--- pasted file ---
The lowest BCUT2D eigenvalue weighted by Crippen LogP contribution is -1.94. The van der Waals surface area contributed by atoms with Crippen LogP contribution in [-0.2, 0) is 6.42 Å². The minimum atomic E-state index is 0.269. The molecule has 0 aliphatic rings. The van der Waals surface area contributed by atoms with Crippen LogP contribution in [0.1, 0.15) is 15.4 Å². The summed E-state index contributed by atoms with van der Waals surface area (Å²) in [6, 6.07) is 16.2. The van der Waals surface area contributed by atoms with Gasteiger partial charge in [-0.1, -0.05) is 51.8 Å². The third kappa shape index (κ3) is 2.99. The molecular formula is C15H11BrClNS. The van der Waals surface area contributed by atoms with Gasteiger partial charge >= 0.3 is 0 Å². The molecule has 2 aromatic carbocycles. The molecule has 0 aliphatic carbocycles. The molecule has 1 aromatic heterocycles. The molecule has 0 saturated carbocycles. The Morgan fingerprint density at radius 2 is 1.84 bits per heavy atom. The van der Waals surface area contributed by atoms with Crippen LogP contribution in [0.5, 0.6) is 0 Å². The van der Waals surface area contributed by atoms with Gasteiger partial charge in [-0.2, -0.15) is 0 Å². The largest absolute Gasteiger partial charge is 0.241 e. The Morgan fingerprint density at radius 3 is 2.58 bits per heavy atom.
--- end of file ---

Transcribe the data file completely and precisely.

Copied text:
The lowest BCUT2D eigenvalue weighted by Crippen LogP contribution is -1.94. The van der Waals surface area contributed by atoms with Crippen LogP contribution in [-0.2, 0) is 6.42 Å². The minimum atomic E-state index is 0.269. The molecule has 0 aliphatic rings. The van der Waals surface area contributed by atoms with Crippen LogP contribution in [0.1, 0.15) is 15.4 Å². The summed E-state index contributed by atoms with van der Waals surface area (Å²) in [6, 6.07) is 16.2. The van der Waals surface area contributed by atoms with Gasteiger partial charge in [-0.1, -0.05) is 51.8 Å². The third kappa shape index (κ3) is 2.99. The molecular formula is C15H11BrClNS. The van der Waals surface area contributed by atoms with Gasteiger partial charge >= 0.3 is 0 Å². The molecule has 2 aromatic carbocycles. The molecule has 0 aliphatic carbocycles. The molecule has 1 aromatic heterocycles. The molecule has 0 saturated carbocycles. The Morgan fingerprint density at radius 2 is 1.84 bits per heavy atom. The van der Waals surface area contributed by atoms with Crippen LogP contribution in [0.5, 0.6) is 0 Å². The van der Waals surface area contributed by atoms with Gasteiger partial charge in [-0.2, -0.15) is 0 Å². The largest absolute Gasteiger partial charge is 0.241 e. The Morgan fingerprint density at radius 3 is 2.58 bits per heavy atom.